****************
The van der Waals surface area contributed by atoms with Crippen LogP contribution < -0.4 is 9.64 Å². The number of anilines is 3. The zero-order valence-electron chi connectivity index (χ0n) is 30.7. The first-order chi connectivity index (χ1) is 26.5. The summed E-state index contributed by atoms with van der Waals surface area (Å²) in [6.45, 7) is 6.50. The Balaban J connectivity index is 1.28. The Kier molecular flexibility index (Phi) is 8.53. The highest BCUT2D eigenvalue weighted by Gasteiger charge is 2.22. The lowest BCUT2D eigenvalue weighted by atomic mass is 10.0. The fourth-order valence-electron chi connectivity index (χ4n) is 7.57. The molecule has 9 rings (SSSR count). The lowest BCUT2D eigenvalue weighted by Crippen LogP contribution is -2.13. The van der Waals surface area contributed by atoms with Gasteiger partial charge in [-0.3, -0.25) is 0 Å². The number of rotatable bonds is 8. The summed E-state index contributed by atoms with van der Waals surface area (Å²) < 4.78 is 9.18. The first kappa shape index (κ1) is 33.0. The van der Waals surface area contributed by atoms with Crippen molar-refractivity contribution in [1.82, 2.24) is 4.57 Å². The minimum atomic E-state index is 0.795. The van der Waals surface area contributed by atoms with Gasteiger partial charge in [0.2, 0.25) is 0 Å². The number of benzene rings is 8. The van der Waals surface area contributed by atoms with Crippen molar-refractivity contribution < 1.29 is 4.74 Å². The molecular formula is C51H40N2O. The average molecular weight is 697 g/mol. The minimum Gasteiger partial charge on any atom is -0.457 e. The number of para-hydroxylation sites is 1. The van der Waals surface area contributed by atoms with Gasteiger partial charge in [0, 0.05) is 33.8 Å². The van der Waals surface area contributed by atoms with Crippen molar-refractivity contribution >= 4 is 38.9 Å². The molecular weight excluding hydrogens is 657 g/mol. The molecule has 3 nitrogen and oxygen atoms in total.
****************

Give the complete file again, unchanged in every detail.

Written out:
The van der Waals surface area contributed by atoms with Crippen LogP contribution < -0.4 is 9.64 Å². The number of anilines is 3. The zero-order valence-electron chi connectivity index (χ0n) is 30.7. The first-order chi connectivity index (χ1) is 26.5. The summed E-state index contributed by atoms with van der Waals surface area (Å²) in [6.45, 7) is 6.50. The Balaban J connectivity index is 1.28. The Kier molecular flexibility index (Phi) is 8.53. The highest BCUT2D eigenvalue weighted by Gasteiger charge is 2.22. The lowest BCUT2D eigenvalue weighted by atomic mass is 10.0. The fourth-order valence-electron chi connectivity index (χ4n) is 7.57. The molecule has 9 rings (SSSR count). The lowest BCUT2D eigenvalue weighted by Crippen LogP contribution is -2.13. The van der Waals surface area contributed by atoms with Gasteiger partial charge in [-0.3, -0.25) is 0 Å². The number of rotatable bonds is 8. The summed E-state index contributed by atoms with van der Waals surface area (Å²) < 4.78 is 9.18. The first kappa shape index (κ1) is 33.0. The van der Waals surface area contributed by atoms with Crippen molar-refractivity contribution in [1.82, 2.24) is 4.57 Å². The minimum atomic E-state index is 0.795. The van der Waals surface area contributed by atoms with Gasteiger partial charge in [0.2, 0.25) is 0 Å². The number of benzene rings is 8. The van der Waals surface area contributed by atoms with Crippen molar-refractivity contribution < 1.29 is 4.74 Å². The molecular formula is C51H40N2O. The average molecular weight is 697 g/mol. The minimum Gasteiger partial charge on any atom is -0.457 e. The number of para-hydroxylation sites is 1. The van der Waals surface area contributed by atoms with Gasteiger partial charge in [0, 0.05) is 33.8 Å². The van der Waals surface area contributed by atoms with Crippen molar-refractivity contribution >= 4 is 38.9 Å². The molecular weight excluding hydrogens is 657 g/mol. The molecule has 3 nitrogen and oxygen atoms in total.